The peace agreement between Armenia and Azerbaijan concluded with the mediation of Russia and Turkey, temporarily ends the bloody war and brings hope for a bright future for the mountain enclave. However, how long will the truce in Nagorno-Karabakh last? According to this agreement, Russian peacekeepers will be deployed in the region for at least five years, writes EUobserver.

At the moment, Moscow is stationing its troops in all three countries of the South Caucasus – Georgia (20% of the sovereign territory has been occupied since 2008), Armenia (in the bases left after the collapse of the Soviet Union), and now in Azerbaijan.

Meanwhile, the United States is co-chairing the Minsk Group along with France and Russia; this group can also be called an “offshoot” of the Organization for Security and Cooperation in Europe.

Professional diplomats have worked hard in the Minsk Group to resolve the conflict since 1993, but the US and French governments, along with the rest of Europe, have “gone missing” in recent weeks, and now the people of Nagorno-Karabakh are “paying for it.”

The world lives in an era of competition between great powers, therefore, perhaps it is the powerful states that should prevent military conflicts.

If an influential state demonstrates that it is “interested” in a particular region, it shows its “potential rival” its readiness to defend this region and defend its strategic interests. This helps prevent conflict by reducing the likelihood of “encroachment” from potential adversaries.

However, such protection of strategic interests should cover all spheres: diplomacy, information, military sphere, and economy.

The inability of the United States to fully and consistently compete in the wider Black Sea region in all areas, including the South Caucasus, allowed the bloody conflict in Nagorno-Karabakh to flare up with renewed vigor, as a result of which thousands of people died. The Kremlin took the lead, while most other powerful states simply “watched the result.”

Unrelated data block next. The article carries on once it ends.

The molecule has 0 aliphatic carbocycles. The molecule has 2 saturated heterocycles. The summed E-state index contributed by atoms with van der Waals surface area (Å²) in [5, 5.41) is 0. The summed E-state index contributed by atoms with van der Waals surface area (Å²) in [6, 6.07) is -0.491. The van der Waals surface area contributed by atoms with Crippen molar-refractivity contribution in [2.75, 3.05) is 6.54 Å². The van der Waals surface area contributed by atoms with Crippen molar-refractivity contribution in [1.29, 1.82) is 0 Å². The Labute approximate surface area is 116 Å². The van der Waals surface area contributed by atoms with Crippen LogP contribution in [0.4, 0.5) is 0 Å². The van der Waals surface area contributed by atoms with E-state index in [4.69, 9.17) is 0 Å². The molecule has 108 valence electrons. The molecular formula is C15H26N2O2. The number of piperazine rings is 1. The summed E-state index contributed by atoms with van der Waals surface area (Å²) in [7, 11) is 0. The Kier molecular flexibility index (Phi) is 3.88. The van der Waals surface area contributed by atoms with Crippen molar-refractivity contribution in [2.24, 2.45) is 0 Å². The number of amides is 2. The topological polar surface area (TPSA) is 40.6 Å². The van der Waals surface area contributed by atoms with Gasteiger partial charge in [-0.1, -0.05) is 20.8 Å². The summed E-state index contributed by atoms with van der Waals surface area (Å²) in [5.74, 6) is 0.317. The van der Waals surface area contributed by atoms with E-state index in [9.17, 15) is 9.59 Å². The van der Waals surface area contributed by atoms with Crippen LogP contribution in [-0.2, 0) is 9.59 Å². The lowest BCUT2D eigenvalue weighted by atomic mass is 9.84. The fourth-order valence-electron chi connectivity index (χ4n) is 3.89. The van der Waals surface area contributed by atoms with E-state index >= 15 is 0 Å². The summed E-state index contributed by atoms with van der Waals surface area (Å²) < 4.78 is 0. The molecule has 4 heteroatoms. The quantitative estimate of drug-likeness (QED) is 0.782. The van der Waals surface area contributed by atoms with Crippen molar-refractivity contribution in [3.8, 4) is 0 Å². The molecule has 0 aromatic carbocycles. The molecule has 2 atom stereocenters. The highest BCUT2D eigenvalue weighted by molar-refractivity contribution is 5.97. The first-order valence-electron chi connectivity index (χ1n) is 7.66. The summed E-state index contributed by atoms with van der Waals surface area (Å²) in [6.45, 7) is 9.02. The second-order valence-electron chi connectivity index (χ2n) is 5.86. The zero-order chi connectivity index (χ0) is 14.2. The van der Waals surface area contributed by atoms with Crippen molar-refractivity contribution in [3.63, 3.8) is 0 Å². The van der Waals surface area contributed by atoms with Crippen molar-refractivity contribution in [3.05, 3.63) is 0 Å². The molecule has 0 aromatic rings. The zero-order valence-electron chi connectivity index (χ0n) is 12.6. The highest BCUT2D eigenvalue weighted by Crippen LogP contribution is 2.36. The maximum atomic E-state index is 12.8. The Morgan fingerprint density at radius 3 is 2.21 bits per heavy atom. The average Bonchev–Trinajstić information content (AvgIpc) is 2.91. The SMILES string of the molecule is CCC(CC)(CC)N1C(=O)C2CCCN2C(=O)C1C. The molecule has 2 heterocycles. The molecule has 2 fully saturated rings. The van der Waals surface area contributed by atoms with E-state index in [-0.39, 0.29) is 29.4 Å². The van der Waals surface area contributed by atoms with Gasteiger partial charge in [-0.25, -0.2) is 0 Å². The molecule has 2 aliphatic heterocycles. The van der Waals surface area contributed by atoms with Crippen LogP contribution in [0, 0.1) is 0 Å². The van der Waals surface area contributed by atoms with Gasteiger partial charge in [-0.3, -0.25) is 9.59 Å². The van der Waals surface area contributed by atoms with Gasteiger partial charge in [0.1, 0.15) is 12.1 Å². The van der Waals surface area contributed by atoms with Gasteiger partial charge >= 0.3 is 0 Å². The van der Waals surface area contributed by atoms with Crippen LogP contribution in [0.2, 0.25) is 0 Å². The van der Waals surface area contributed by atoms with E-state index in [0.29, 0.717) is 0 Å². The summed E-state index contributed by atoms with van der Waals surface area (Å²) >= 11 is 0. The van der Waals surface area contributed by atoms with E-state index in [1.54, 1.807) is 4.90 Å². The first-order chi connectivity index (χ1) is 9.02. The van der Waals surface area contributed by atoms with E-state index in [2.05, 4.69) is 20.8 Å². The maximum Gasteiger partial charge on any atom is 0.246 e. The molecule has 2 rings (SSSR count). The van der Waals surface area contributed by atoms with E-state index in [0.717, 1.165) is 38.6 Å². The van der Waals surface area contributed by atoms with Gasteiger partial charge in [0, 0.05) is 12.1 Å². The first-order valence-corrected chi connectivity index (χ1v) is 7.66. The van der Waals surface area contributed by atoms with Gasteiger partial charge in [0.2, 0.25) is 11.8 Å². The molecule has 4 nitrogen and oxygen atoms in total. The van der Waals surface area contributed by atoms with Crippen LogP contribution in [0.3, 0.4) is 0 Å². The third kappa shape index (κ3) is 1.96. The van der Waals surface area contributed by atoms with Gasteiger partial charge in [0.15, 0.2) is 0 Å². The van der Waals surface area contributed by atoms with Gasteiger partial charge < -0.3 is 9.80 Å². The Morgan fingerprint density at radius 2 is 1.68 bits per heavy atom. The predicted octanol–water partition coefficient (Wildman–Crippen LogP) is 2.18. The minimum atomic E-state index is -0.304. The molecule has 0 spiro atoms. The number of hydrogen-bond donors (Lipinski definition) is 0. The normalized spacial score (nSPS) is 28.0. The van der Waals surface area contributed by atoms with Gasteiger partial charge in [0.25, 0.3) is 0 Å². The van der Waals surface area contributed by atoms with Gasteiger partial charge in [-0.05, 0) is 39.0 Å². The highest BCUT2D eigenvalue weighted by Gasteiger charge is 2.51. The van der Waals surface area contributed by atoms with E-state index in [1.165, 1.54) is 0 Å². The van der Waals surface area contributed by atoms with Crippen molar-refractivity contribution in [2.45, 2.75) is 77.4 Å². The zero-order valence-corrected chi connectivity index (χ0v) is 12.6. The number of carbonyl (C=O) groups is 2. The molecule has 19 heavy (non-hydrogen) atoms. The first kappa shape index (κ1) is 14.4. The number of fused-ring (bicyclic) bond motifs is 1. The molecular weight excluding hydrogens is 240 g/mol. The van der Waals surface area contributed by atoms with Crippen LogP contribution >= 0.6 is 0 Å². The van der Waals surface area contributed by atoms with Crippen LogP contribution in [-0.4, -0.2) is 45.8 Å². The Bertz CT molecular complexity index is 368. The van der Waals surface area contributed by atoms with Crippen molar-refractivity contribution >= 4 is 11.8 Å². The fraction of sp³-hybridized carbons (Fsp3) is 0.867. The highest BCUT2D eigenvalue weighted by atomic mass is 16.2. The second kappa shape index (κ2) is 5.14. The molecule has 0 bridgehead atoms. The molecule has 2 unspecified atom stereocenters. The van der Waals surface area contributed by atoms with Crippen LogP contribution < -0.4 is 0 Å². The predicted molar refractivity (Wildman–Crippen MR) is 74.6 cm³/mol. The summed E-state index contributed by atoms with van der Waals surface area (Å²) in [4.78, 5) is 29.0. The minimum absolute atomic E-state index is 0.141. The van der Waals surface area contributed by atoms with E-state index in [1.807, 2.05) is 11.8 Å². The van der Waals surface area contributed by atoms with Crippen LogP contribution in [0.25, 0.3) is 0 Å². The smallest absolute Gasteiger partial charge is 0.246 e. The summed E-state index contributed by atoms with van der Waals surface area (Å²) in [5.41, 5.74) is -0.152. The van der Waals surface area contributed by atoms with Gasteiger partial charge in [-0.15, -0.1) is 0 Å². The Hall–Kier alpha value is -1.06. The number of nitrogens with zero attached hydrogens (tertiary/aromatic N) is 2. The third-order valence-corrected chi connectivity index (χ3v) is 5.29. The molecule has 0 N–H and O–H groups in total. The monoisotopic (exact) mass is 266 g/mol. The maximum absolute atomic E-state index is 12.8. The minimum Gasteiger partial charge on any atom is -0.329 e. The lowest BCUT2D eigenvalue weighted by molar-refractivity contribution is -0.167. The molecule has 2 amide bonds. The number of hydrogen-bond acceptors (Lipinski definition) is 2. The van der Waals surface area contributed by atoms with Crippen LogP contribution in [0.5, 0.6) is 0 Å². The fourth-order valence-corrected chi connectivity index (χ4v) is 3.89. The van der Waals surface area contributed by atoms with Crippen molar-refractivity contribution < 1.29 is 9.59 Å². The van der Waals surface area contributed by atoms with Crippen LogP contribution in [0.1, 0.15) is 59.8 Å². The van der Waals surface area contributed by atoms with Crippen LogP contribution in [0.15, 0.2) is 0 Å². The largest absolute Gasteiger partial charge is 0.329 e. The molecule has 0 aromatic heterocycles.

For the US and Europe, “staying away” in such situations is no longer a “viable option.”

The Nagorno-Karabakh region, internationally recognized as part of Azerbaijan, is the only land corridor connecting Europe and Eurasia that does not pass through Russia or Iran, and this is a key moment for the development of the economic potential of the large Black Sea region.

That is why the West must intensify its efforts to protect international law and work closely with stakeholders on the ground to create conditions for lasting peace between Azerbaijanis and Armenians.

This undoubtedly requires sustained diplomatic efforts, as well as economic support and potential private investment. To remain “relevant” in the region and help preserve peace, the West must work with Turkey to normalize the volatile situation.

Perhaps it is high time to stabilize relations between Turkey and NATO. NATO allies could use Turkey’s role as a central point of defense and security in the region. A vibrant working relationship with Turkey could allow Ankara to revive its role as an important and reliable member of the Western alliance.

The West must also closely monitor the deployment and activities of Russian peacekeepers. It is also important to monitor the observance of human rights.

Restoring the border between Turkey and Armenia will create a range of trade and investment opportunities that can help restore confidence and bring both Armenia and Azerbaijan closer to the “transatlantic family.”

Azerbaijanis have committed themselves to protect the security of Armenian communities in the region, as well as the integrity of cultural monuments and artifacts. The West must help Baku fulfill its side of the deal.

The peace agreement, despite the presence of Russian “peacekeepers”, provides an opportunity for the West to seize by remaining vigilant about Russia’s role on the ground.

Peace in Nagorno-Karabakh is an essential part of achieving stability in the region. If the West begins to build strong relations with Armenia and Azerbaijan, as well as expand cooperation with Georgia, this could be a message to the Kremlin that the region is of strategic interest to democratic countries. The West must compete in the South Caucasus as long as it has such an opportunity in order to prevent a potential big conflict, the newspaper concludes.

© The Eastern Herald
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Qamar Munawer
Editor at The Eastern Herald. Studied Bachelor in Architect in Chandigarh, India. Collecting and writing newsworthy stories from around the world. I love to praise nature.